I am a physicist getting acquainted with one of the typical constructs for formulation and analysis of quantum algorithms (such as search problems or query complexity models), namely the "oracle function". As far as I understand, the oracle is a quantum black-box entity which computes the quantity to be analyzed. For example, in a qubit circuit formulation of a universal quantum computer the oracle is a deterministically computed Boolean function (correct me here if I'm wrong).

My question is:

  • Is quantum oracle implementation overhead counted when the computational complexity of specific/well-known algorithms is compared to alternatives?

Examples: deterministic Deutsch-Jozsa algorithm algorithm is exponentially faster than a classical counterpart only if the implementation of the unknown function $f$ requires less than $2^n$ classical "steps'' (including obtaining the guarantee that $f$ is either partial or constant). A stochastic example: collapse of the Grover algorithm speedup by a faulty oracle with an arbitrary small but constant failure probability.

Why do one care: Of course, one can alsways say that we look just at the non-oracle part or count only the number of queries etc. But any talk of quantum speedup has any chance of empirical relevance only if the overhead for implementation of all of the quantum parts of the construction is taken into account (if it is trivial/constant - no problem). In other words, I find it meaningful to compare quantum algorithms only after they are "fully compiled'' onto (at least hypothetically) realizable classically-driven hardware (e.g., universal set of gates plus as many qubits as one needs - but we'll count all the time & memory required).

My question is probably fairly typical for a non-expert, perhaps I just got confused by some less sophisticated introductions to quantum computation. Please deconfuse me.

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    $\begingroup$ When we say Deutsch-Jozsa is exponentially faster than its classical counterpart, we're usually talking about query complexity which is relative to queries to the oracle. So your comment that its speedup comes from the implementation of the Oracle itself doesn't make sense in that context (or I miss understood your point). It sounds like you're talking about a different complexity model than that of query complexity. Query complexity is typically what we look at with Oracle-based quantum algorithms. So maybe the short answer to your question is, "no it's not counted." $\endgroup$ Commented Mar 1, 2013 at 20:58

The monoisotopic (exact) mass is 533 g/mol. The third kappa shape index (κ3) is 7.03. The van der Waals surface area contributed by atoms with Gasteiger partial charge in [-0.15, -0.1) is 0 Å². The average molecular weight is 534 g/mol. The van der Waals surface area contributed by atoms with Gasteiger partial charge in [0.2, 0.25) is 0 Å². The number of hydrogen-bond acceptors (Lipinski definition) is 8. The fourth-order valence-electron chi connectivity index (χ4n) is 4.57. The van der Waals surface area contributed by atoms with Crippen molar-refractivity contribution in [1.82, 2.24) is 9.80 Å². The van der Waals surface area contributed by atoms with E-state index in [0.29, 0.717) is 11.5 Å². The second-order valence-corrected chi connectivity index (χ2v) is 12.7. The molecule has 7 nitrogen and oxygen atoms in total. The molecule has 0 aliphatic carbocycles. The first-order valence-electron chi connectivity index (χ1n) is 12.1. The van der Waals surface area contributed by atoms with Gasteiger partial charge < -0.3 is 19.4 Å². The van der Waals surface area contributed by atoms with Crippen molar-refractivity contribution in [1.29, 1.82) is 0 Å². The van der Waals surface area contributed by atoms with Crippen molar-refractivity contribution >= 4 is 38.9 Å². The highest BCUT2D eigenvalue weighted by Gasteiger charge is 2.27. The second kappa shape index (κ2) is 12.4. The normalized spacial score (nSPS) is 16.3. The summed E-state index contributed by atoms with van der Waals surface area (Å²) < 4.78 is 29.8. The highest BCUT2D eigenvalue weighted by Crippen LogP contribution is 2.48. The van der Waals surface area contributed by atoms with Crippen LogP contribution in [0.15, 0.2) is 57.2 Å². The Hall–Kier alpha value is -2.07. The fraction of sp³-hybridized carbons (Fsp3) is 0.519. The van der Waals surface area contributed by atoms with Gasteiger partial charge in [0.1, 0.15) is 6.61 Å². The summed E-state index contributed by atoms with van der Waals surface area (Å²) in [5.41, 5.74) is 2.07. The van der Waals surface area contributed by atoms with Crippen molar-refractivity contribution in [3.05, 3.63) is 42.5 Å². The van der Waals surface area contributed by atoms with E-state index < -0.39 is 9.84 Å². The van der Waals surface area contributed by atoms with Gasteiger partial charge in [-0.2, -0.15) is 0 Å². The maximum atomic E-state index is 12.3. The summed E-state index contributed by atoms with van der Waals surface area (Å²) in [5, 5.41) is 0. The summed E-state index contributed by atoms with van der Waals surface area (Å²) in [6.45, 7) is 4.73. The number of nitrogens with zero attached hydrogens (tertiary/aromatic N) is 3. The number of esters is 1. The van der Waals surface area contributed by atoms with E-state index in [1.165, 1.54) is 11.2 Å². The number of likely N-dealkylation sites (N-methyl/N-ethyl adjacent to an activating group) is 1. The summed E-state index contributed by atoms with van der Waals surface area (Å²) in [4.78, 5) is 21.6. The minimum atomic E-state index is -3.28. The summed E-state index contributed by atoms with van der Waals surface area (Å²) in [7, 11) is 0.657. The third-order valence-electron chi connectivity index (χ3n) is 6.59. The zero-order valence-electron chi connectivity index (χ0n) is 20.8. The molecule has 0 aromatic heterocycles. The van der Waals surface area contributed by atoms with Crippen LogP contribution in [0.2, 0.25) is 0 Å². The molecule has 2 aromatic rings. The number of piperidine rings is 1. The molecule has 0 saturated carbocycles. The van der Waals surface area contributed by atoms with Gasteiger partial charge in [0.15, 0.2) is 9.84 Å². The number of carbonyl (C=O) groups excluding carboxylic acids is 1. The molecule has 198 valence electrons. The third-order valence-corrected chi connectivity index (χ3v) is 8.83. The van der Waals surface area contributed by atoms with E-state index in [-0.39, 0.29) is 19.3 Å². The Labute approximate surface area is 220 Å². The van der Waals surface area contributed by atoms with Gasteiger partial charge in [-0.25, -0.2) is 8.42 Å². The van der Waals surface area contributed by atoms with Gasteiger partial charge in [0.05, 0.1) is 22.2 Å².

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    $\begingroup$ I think this is relevant to what you're thinking about: Aaronson: Doing My Oracle Duty $\endgroup$ Commented Mar 1, 2013 at 21:13
  • $\begingroup$ @LoganMayfield Thanks for an extremely relevant link! That explains that uncoditional speedups are a known to exist only in "relativized world" (with oracles). $\endgroup$
    – Slaviks
    Commented Mar 2, 2013 at 7:35

2 Answers 2


As pointed out by Logan Mayfield, Scott Aaronson's blogpost on the topic completely resolves my question. Oracles is a fundamental tool for rigorous investigation of computational complexity classes,

“bring out the latent strengths” of one class over another class.

The root cause of my concerns was that little (as far as I understand - nothing) can be proven unconditionally about quantum speedups in the unrelativized (compiled to physical hardware) world. Of course, this obstacle does not diminish the power of the oracle framework as a major tool enabling progress in quantum computation theory, including the celebrated example of Shor's algorithm.

Personally, it is a consolation to learn from Scott that

This [relativized vs. unrelatized complexity] is an absolutely crucial distinction that trips up just about everyone when they’re first learning quantum computing.


If you have a circuit which implements a function on a classical computer, then you can implement that function on a quantum computer with only small overhead (a factor of 2 I think). So in that sense, there is not much oracle overhead. Grover's algorithm for finding a needle in a haystack calls the oracle $O(\sqrt{N})$ times and the classical sequential "Is the needle here? How about here?" search calls the oracle $O(N)$ times. So there is a quantum speedup for Grover versus the classical sequential search even if the quantum oracle runs twice as slow as the classical one.

However, one then has to consider whether the classical sequential search was in fact the fastest way to do it. In the case of an oracle that is implemented using a polynomial size circuit, if P=NP then there would be a $\textrm{polylog}(N)$ time algorithm to find the needle in the haystack. To prove that there is no better way that sequential search in general, you need to construct something like a random oracle, which ends up not being efficient to build.

A separate but related issue is that in the context of query complexity one only considers the number of times the oracle is queried, and not the complexity of the intermediate operations. Considering these intermediate operations, Grover's algorithm actually takes $O(\log(N)\sqrt{N})$ time in addition to the $O(\sqrt{N})$ oracle queries, which isn't really all that bad. The general hidden subgroup problem, if I recall correctly, has a rather low query complexity but known algorithms make use of unitary operations that are exponentially difficult to implement. So in this case the quantum algorithm is not so practical.


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